Saturday, May 28, 2022
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High demand for Melbourne’s inner city properties

Melbourne city properties

The number of foreign residents looking for a Victorian rental property increased 40 per cent in the March quarter compared to 12 months earlier, realestate.com.au figures show

Melbourne inner city markets hardest hit by Covid-19 are the most in-demand with international homeseekers looking for a rental, in a positive sign for investors.

The number of foreign residents looking for a Victorian rental property increased 40 per cent in the March quarter compared to 12 months earlier, realestate.com.au figures show.

Melbourne, Docklands and Southbank — the worst affected property markets by the pandemic — are joined by Carlton as the most searched suburbs by offshore rental seekers.

The median unit rent in Melbourne postcode 3000 has risen 13 per cent year-on-year to $450, according to realestate.com.au, as demand returns post-lockdown.

The CBD rental vacancy rate, which hit 10.8 per cent in September 2020, is now 2.4 per cent as of March, according to SQM Research.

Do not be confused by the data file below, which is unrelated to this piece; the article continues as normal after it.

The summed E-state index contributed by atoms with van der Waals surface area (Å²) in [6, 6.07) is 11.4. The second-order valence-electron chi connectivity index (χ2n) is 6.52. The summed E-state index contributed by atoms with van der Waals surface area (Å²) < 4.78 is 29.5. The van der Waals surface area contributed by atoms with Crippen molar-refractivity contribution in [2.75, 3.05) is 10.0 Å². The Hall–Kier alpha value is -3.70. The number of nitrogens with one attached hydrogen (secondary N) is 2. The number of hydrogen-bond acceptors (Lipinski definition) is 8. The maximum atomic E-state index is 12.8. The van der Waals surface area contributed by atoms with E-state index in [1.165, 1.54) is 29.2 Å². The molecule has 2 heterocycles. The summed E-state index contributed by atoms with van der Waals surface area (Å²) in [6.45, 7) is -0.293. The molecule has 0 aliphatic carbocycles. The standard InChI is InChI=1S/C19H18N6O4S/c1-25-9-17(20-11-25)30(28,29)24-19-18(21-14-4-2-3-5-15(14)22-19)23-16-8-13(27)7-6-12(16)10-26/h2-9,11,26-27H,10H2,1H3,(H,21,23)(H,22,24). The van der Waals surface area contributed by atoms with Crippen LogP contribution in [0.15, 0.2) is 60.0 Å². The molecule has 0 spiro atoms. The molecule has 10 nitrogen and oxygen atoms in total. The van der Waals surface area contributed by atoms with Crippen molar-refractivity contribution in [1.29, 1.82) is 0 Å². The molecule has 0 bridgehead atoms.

PropTrack economist Angus Moore said opening the country’s borders had been ‘a big changer’ for the rental market, ‘particularly so for the inner city rental market’, with international students, backpackers and skilled migrants seeking properties.

Vacancy rates are now lower than they were pre-pandemic, and the number of inner Melbourne rentals listed on realestate.com.au is less than half what it was at its peak in November 2020, Moore said. That’s starting to translate into growing rents in inner Melbourne.

New Zealand, India, the UK, the US, Hong Kong and China topped the list of overseas searchers for Victorian property rentals, according to realestate.com.au.

SQM Research managing director Louis Christopher said there were 12,400 vacant rental properties in metropolitan Melbourne last month compared to 27,300 the same time last year.

Christopher said this had been caused by multiple factors, including renters returning to the city from regional areas; some landlords withdrawing their properties from the market; and leaseholders being less willing to share with others for fear of catching Covid.

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